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All the Perl that's Practical to Extract and Report

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  • Yep, known phenomenon. Humans have varying upper acustic frequency range limits, with some people’s ears going up as far as 20.5KHz, whereas on average people top out around 16.5KHz.

    Now, the way CRTs work is that there’s a gun in the back end of the tube which produces a ray of electrons, and there’s an electromagnet which deflects the beam to controls where it hits the phosphor coating of the screen. The electromagnet’s field is controled by a sawtooth generator, so that the electron beam constantly scans horizontally across the screen.

    The horizontal scan frequency is generally on the order of tens of KHz; nowadays, generally around 80. That’s way above human-audible frequencies, but due to aliasing, it can still be audible to a human as a lower frequency with lower intensity.

    I could hear my old 15” monitor, and my even older 14” was clearly perceptible. My current 17” with its high refresh rate is inaudible to me. Likewise I used to be able to tell whether someone nearby was watching TV, sometimes through a wall, before 100Hz screens became common. I remember the TV my parents had when I was little – back when TV screens generally ran at nominal signal frequency, instead of some multiple as they do today, so the horizontal scan frequency was around 16.7KHz, and almost everyone could hear them. That thing would emit a constant high-pitched whistle and would audibly fwinch and crackle when the picture cut from one scene to another and the brightness changed abruptly. (Well, the crackle was partly due to static, of which that thing built up a lot – you could collect enough charge from the screen to zap someone painfully.)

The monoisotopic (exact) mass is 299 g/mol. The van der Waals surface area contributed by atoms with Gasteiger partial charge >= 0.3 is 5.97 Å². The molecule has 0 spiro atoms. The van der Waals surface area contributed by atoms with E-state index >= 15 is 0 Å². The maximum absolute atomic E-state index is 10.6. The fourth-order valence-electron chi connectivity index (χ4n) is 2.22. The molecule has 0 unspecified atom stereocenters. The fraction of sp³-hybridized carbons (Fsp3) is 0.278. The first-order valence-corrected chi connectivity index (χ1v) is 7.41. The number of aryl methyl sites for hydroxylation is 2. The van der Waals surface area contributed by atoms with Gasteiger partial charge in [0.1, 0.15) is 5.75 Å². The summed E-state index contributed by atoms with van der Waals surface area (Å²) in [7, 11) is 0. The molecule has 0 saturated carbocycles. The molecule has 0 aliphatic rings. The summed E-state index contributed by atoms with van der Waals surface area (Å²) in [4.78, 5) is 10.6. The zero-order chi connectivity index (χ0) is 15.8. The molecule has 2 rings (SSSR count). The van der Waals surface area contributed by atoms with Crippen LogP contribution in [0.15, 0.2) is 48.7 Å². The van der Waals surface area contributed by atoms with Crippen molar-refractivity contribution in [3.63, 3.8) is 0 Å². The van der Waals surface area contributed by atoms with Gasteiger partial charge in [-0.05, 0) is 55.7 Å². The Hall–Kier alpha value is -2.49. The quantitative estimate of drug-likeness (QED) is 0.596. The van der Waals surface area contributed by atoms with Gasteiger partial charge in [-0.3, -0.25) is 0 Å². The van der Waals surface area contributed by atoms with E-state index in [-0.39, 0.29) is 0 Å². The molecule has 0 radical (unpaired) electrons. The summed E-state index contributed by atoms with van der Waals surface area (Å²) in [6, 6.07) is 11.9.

The principle behind CRTs also explains the pumping image that you saw happen between bright vs dark images. Old CRTs used to be really bad about this. It is because the electron beam needs to be more intense to project brighter images, which affects the effect of the deflector field. Modern monitors are much better about regulating the field’s strength – and I suppose that’s the chirping that you heard: the sound of a monitor cranking the deflector field up and down to react to sudden brightness changes.

    • Cool. I appreciate all the additional information. Sounds like it may not be related to ADD at all.

      I remember being able to shock someone after touching our old televisions! I had forgotten about that.

      --
      J. David works really hard, has a passion for writing good software, and knows many of the world's best Perl programmers